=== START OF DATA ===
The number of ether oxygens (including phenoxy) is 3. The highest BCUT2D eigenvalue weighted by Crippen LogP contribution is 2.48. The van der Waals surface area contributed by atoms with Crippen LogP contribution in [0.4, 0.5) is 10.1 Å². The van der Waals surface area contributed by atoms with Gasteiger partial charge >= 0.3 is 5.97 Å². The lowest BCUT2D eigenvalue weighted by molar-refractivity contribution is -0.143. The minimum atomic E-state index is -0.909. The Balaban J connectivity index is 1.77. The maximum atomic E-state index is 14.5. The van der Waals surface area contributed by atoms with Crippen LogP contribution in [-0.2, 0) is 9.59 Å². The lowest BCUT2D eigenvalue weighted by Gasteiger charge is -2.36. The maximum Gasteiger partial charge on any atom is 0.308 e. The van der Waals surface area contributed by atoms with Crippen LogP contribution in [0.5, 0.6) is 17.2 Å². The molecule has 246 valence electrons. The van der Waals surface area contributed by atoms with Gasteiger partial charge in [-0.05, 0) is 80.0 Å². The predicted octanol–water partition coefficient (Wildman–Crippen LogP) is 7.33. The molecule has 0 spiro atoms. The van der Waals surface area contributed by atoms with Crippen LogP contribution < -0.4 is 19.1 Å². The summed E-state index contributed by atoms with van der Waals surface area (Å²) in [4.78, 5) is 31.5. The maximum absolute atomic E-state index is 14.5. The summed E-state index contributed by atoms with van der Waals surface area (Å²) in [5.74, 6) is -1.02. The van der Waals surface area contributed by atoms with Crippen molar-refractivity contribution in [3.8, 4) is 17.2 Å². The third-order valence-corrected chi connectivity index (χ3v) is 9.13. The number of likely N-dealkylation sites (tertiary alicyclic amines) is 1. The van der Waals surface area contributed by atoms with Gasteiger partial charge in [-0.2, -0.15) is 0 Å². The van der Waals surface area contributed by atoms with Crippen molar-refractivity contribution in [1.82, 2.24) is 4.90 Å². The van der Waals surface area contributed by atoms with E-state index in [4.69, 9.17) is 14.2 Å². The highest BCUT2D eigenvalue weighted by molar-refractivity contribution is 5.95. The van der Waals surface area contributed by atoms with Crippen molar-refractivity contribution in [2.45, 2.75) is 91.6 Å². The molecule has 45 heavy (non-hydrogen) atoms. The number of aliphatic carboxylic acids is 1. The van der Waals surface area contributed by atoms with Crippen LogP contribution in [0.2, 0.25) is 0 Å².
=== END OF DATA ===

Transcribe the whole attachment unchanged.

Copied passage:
The number of ether oxygens (including phenoxy) is 3. The highest BCUT2D eigenvalue weighted by Crippen LogP contribution is 2.48. The van der Waals surface area contributed by atoms with Crippen LogP contribution in [0.4, 0.5) is 10.1 Å². The van der Waals surface area contributed by atoms with Gasteiger partial charge >= 0.3 is 5.97 Å². The lowest BCUT2D eigenvalue weighted by molar-refractivity contribution is -0.143. The minimum atomic E-state index is -0.909. The Balaban J connectivity index is 1.77. The maximum atomic E-state index is 14.5. The van der Waals surface area contributed by atoms with Crippen LogP contribution in [-0.2, 0) is 9.59 Å². The lowest BCUT2D eigenvalue weighted by Gasteiger charge is -2.36. The maximum Gasteiger partial charge on any atom is 0.308 e. The van der Waals surface area contributed by atoms with Crippen LogP contribution in [0.5, 0.6) is 17.2 Å². The molecule has 246 valence electrons. The van der Waals surface area contributed by atoms with Gasteiger partial charge in [-0.05, 0) is 80.0 Å². The predicted octanol–water partition coefficient (Wildman–Crippen LogP) is 7.33. The molecule has 0 spiro atoms. The van der Waals surface area contributed by atoms with Crippen LogP contribution < -0.4 is 19.1 Å². The summed E-state index contributed by atoms with van der Waals surface area (Å²) in [4.78, 5) is 31.5. The maximum absolute atomic E-state index is 14.5. The summed E-state index contributed by atoms with van der Waals surface area (Å²) in [5.74, 6) is -1.02. The van der Waals surface area contributed by atoms with Crippen molar-refractivity contribution in [3.8, 4) is 17.2 Å². The third-order valence-corrected chi connectivity index (χ3v) is 9.13. The number of likely N-dealkylation sites (tertiary alicyclic amines) is 1. The van der Waals surface area contributed by atoms with Gasteiger partial charge in [-0.2, -0.15) is 0 Å². The van der Waals surface area contributed by atoms with Crippen molar-refractivity contribution in [1.82, 2.24) is 4.90 Å². The van der Waals surface area contributed by atoms with E-state index in [4.69, 9.17) is 14.2 Å². The highest BCUT2D eigenvalue weighted by molar-refractivity contribution is 5.95. The van der Waals surface area contributed by atoms with Crippen molar-refractivity contribution in [2.45, 2.75) is 91.6 Å². The molecule has 45 heavy (non-hydrogen) atoms. The number of aliphatic carboxylic acids is 1. The van der Waals surface area contributed by atoms with Crippen LogP contribution in [0.2, 0.25) is 0 Å².